Not all supervisors or upper management in Ontario seem to share Hamalainen’s empathy. And it turns out, a lack of support from management often exacerbates an already tough work environment.

“I love my job. My job is not the problem.”

Nearly every paramedic I spoke with asked if they would get the chance to review the story before it was published. There seemed to be a substantial concern that sharing anything negative about their employer — or previous employer — could come back to haunt them.

In one case, a union rep advised a paramedic to remain entirely anonymous — not using their name or the name of the service station they’re employed at. Another paramedic worried about a particular supervisor who might make her life miserable.

Mandy (alias), who asked to remain anonymous, works for two service stations in Ontario. She called one service station “excessively supportive,” and the other she compared to her emotionally abusive ex-husband.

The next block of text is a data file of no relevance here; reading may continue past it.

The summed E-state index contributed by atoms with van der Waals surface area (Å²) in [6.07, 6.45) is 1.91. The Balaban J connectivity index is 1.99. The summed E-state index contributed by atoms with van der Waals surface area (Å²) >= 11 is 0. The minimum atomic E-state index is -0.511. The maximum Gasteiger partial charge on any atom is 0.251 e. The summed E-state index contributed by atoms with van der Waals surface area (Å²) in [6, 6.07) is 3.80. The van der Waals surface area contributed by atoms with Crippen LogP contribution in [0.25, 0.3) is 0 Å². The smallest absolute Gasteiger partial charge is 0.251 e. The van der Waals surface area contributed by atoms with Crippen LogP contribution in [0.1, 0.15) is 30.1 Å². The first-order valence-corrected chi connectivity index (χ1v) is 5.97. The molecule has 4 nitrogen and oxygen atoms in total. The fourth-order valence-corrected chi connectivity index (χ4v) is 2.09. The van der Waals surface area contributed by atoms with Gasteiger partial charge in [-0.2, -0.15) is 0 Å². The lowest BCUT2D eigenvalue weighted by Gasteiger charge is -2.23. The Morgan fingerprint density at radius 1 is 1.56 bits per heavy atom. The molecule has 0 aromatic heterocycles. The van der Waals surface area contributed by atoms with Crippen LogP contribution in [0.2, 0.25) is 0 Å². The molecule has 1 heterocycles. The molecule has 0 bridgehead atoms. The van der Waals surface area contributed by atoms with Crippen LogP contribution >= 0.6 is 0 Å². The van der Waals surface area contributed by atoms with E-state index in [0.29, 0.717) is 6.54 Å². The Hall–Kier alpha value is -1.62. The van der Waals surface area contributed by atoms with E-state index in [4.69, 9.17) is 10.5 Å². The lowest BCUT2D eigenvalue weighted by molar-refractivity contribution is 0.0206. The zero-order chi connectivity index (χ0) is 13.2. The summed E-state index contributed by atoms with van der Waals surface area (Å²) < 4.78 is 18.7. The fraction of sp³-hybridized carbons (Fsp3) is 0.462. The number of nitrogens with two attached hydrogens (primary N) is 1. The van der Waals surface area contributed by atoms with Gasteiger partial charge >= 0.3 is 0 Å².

When a violent patient punched her in the face, and kicked her female partner in the chest, they continued providing emergency care before transferring the patient to the hospital. A police officer on the scene asked Mandy if she wanted to submit a report about the assault; she wasn’t sure, so she turned to her supervisor.

“When I called my supervisor for guidance, they said, ‘You wanna do a police report? You wanna press charges? No one does that.’”

She was also told not to bother HR with her questions. 

“I remember my ex-husband telling me, ‘Why do you talk to your friends about our problems? Don't do that. You should only be talking to me.’ So, when we got those emails from our deputy chief saying you are not allowed to contact HR if you have questions, I was like, ‘Oh, I've been here before.’”

Ignoring her supervisor's advice, she decided to press charges.